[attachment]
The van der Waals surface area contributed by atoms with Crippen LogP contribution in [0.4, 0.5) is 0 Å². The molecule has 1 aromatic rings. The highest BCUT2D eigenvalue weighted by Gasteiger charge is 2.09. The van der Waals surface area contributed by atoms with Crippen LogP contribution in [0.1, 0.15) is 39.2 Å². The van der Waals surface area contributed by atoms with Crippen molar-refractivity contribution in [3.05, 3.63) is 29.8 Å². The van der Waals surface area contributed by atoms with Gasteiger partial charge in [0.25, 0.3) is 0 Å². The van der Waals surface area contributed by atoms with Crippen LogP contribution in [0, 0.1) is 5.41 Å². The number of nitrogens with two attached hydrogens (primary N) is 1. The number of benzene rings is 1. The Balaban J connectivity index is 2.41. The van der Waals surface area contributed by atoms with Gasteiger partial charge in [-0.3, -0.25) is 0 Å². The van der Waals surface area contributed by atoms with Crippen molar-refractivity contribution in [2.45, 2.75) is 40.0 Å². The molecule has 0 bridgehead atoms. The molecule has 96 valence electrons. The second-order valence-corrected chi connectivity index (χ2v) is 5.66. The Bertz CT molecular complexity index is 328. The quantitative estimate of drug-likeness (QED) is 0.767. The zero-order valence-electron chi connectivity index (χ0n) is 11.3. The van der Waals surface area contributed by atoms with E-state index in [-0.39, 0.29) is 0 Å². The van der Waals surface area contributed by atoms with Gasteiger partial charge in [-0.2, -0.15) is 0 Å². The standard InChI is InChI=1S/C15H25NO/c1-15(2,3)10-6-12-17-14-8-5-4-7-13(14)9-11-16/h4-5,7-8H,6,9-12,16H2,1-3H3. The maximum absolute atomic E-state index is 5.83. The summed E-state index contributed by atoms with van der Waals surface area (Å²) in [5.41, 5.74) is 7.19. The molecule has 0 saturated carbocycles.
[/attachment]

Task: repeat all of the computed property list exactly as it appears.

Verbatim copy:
The van der Waals surface area contributed by atoms with Crippen LogP contribution in [0.4, 0.5) is 0 Å². The molecule has 1 aromatic rings. The highest BCUT2D eigenvalue weighted by Gasteiger charge is 2.09. The van der Waals surface area contributed by atoms with Crippen LogP contribution in [0.1, 0.15) is 39.2 Å². The van der Waals surface area contributed by atoms with Crippen molar-refractivity contribution in [3.05, 3.63) is 29.8 Å². The van der Waals surface area contributed by atoms with Gasteiger partial charge in [0.25, 0.3) is 0 Å². The van der Waals surface area contributed by atoms with Crippen LogP contribution in [0, 0.1) is 5.41 Å². The number of nitrogens with two attached hydrogens (primary N) is 1. The number of benzene rings is 1. The Balaban J connectivity index is 2.41. The van der Waals surface area contributed by atoms with Gasteiger partial charge in [-0.3, -0.25) is 0 Å². The van der Waals surface area contributed by atoms with Crippen molar-refractivity contribution in [2.45, 2.75) is 40.0 Å². The molecule has 0 bridgehead atoms. The molecule has 96 valence electrons. The second-order valence-corrected chi connectivity index (χ2v) is 5.66. The Bertz CT molecular complexity index is 328. The quantitative estimate of drug-likeness (QED) is 0.767. The zero-order valence-electron chi connectivity index (χ0n) is 11.3. The van der Waals surface area contributed by atoms with E-state index in [-0.39, 0.29) is 0 Å². The van der Waals surface area contributed by atoms with Gasteiger partial charge in [-0.2, -0.15) is 0 Å². The standard InChI is InChI=1S/C15H25NO/c1-15(2,3)10-6-12-17-14-8-5-4-7-13(14)9-11-16/h4-5,7-8H,6,9-12,16H2,1-3H3. The maximum absolute atomic E-state index is 5.83. The summed E-state index contributed by atoms with van der Waals surface area (Å²) in [5.41, 5.74) is 7.19. The molecule has 0 saturated carbocycles.